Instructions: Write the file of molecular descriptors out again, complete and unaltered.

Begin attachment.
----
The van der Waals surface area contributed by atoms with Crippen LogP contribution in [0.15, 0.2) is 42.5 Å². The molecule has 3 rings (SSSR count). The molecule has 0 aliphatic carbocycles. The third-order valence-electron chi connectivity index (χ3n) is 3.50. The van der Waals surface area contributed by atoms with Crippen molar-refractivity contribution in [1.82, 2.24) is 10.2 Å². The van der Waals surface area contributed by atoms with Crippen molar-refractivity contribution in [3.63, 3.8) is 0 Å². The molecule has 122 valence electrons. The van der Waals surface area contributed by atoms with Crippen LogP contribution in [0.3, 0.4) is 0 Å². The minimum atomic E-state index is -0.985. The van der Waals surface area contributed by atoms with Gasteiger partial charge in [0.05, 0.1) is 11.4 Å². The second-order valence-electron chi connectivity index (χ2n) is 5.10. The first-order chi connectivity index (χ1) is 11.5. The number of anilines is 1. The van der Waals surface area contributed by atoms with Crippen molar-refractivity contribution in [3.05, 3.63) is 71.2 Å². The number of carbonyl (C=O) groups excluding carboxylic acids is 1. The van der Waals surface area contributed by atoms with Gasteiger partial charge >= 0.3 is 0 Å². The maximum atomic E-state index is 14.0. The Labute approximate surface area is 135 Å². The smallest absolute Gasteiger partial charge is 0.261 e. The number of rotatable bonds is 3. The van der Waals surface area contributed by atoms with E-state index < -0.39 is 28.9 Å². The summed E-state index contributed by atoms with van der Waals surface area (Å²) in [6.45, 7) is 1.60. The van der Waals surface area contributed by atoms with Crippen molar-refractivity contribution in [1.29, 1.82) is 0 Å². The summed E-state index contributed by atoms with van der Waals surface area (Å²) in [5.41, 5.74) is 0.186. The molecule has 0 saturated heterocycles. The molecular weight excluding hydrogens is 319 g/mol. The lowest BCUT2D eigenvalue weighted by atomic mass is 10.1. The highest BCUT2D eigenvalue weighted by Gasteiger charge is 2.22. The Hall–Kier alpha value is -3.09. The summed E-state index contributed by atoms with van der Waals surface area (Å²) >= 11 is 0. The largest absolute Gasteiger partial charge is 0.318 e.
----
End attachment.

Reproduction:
The van der Waals surface area contributed by atoms with Crippen LogP contribution in [0.15, 0.2) is 42.5 Å². The molecule has 3 rings (SSSR count). The molecule has 0 aliphatic carbocycles. The third-order valence-electron chi connectivity index (χ3n) is 3.50. The van der Waals surface area contributed by atoms with Crippen molar-refractivity contribution in [1.82, 2.24) is 10.2 Å². The van der Waals surface area contributed by atoms with Crippen molar-refractivity contribution in [3.63, 3.8) is 0 Å². The molecule has 122 valence electrons. The van der Waals surface area contributed by atoms with Crippen LogP contribution in [0.3, 0.4) is 0 Å². The minimum atomic E-state index is -0.985. The van der Waals surface area contributed by atoms with Gasteiger partial charge in [0.05, 0.1) is 11.4 Å². The second-order valence-electron chi connectivity index (χ2n) is 5.10. The first-order chi connectivity index (χ1) is 11.5. The number of anilines is 1. The van der Waals surface area contributed by atoms with Crippen molar-refractivity contribution in [3.05, 3.63) is 71.2 Å². The number of carbonyl (C=O) groups excluding carboxylic acids is 1. The van der Waals surface area contributed by atoms with Gasteiger partial charge >= 0.3 is 0 Å². The maximum atomic E-state index is 14.0. The Labute approximate surface area is 135 Å². The smallest absolute Gasteiger partial charge is 0.261 e. The number of rotatable bonds is 3. The van der Waals surface area contributed by atoms with E-state index < -0.39 is 28.9 Å². The summed E-state index contributed by atoms with van der Waals surface area (Å²) in [6.45, 7) is 1.60. The van der Waals surface area contributed by atoms with Crippen molar-refractivity contribution in [1.29, 1.82) is 0 Å². The summed E-state index contributed by atoms with van der Waals surface area (Å²) in [5.41, 5.74) is 0.186. The molecule has 0 saturated heterocycles. The molecular weight excluding hydrogens is 319 g/mol. The lowest BCUT2D eigenvalue weighted by atomic mass is 10.1. The highest BCUT2D eigenvalue weighted by Gasteiger charge is 2.22. The Hall–Kier alpha value is -3.09. The summed E-state index contributed by atoms with van der Waals surface area (Å²) >= 11 is 0. The largest absolute Gasteiger partial charge is 0.318 e.